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a most convenient and pleasant means of locomotion through districts untouched by the great railways.

In Holland, where I consider steam tramways are more appreciated, and where the system is more fully developed than in any country with which I am acquainted, they penetrate everywhere, and carry an enormous number of passengers as well as light goods, the canals which intersect that country in all directions carrying the heavier goods.

The rails are laid by the roadsides, and the guage is almost invariably narrow, and although there is in Holland a great amount of cart and carriage traffic on the roads, no inconvenience seems to be experienced from the close contact with the tramway.

For these steam tramways no stations are quired, beyond a wooden room at certain points for passengers to await the arrival of the tramcars in wet weather. At any point along the road passengers can stop the cars to alight, and people wishing to travel by them can as easily stop them to get in.

There are usually in Holland two first-class and two second-class cars with one or two parcel vans on each tram, and the trams run at frequent intervals during the day. Between the Hague and the watering place of Scheveningen alone, steam trams, electric trams, and horse trams are running throughout the day at short intervals, and carry an enormous number of persons to and fro. The fares are strictly reasonable, and the cars comfortable. In summer many of the cars are open, having wooden roofs on light columns resting on the sides of the seats.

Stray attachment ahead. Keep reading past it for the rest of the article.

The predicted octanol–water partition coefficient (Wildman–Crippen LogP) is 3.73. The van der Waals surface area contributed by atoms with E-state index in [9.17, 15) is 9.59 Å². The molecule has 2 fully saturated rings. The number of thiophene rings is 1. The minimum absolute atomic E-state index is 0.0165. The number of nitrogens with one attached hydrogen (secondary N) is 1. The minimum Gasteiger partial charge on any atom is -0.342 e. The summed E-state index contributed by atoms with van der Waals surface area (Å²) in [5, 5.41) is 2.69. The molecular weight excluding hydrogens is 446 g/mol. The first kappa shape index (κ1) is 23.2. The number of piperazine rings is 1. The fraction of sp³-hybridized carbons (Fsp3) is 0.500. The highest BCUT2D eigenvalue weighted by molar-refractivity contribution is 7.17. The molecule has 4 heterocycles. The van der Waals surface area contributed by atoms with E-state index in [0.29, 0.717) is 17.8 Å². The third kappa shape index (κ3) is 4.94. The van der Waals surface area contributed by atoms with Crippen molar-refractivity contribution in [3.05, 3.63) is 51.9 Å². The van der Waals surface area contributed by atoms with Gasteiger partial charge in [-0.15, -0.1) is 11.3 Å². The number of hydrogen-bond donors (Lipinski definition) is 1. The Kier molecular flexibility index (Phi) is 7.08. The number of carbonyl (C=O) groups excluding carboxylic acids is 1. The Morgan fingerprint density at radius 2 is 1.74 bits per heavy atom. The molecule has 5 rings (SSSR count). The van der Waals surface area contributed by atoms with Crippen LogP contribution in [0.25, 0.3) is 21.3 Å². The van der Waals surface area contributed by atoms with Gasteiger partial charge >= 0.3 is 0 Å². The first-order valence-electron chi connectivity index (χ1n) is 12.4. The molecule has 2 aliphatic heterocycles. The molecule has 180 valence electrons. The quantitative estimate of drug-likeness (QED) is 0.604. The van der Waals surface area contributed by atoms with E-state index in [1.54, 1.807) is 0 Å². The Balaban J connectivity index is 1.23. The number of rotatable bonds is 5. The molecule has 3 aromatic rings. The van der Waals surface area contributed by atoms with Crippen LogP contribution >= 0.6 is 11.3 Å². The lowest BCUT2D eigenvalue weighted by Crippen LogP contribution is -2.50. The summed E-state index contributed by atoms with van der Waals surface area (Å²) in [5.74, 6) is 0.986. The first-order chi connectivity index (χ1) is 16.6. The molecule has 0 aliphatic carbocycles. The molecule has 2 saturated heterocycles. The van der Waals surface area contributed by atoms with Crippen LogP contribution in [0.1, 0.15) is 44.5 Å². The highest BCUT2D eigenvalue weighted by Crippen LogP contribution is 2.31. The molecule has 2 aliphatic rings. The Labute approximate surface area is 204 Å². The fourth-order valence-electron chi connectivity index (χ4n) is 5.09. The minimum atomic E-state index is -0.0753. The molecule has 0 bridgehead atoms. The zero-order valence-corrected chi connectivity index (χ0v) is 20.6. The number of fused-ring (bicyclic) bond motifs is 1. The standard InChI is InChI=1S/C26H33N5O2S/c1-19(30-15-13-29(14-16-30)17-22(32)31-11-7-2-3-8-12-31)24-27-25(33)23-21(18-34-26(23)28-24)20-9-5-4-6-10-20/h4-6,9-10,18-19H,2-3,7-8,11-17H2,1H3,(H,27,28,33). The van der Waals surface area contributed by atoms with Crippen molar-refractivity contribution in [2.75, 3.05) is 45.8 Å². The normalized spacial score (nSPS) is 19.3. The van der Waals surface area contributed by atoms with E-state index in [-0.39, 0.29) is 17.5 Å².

The guage is some 3 feet 4 inches. The lines are looked after and kept free from obstructions by a staff of work people (chiefly women) stationed at intervals along the roads.

These lines run both short and long distances, in some cases nearly fifty miles, and are so laid out as to form connecting lines with the railways and canals, the main railways working in connection with them.

They are formed partly by the State, partly by the larger railway companies, and partly by private enterprise, or are assisted by the State by grants in aid.

The speed ranges from 12 to 16 miles an hour, but in going through the towns the trams go at slow speed, and a flagman walks in front of the engine.

In many towns the steam tramway starts from a point just outside the town, and horse trams are run through the streets in connection with them. Passengers and parcels can be put down or delivered at their destinations on the main lines, and in like manner

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The cost per mile, including rolling stock, may be put at from £1500 to £2500. The free use of the roadsides is a great saving in the cost of land purchase, severance, fencing, &c., and the country is not cut up by fenced lines run across it in different directions, as in the case of the great railways.

The risk from these open lines to persons or convey. ances using the roads is merely nominal, even when they cross the roads, as the speed is always reduced at the crossings, and the engines are small and cased in so as to cause as little danger as possible.

In Austria and Hungary as well as in France, Belgium, and elsewhere, the steam tramways are found generally useful, more particularly, as in Holland, in regard to passenger and parcel traffic.

During the summer season the passenger traffic is very considerable, and in the Austrian Tyrol these tramways penetrate regions difficult of access by horse carriages.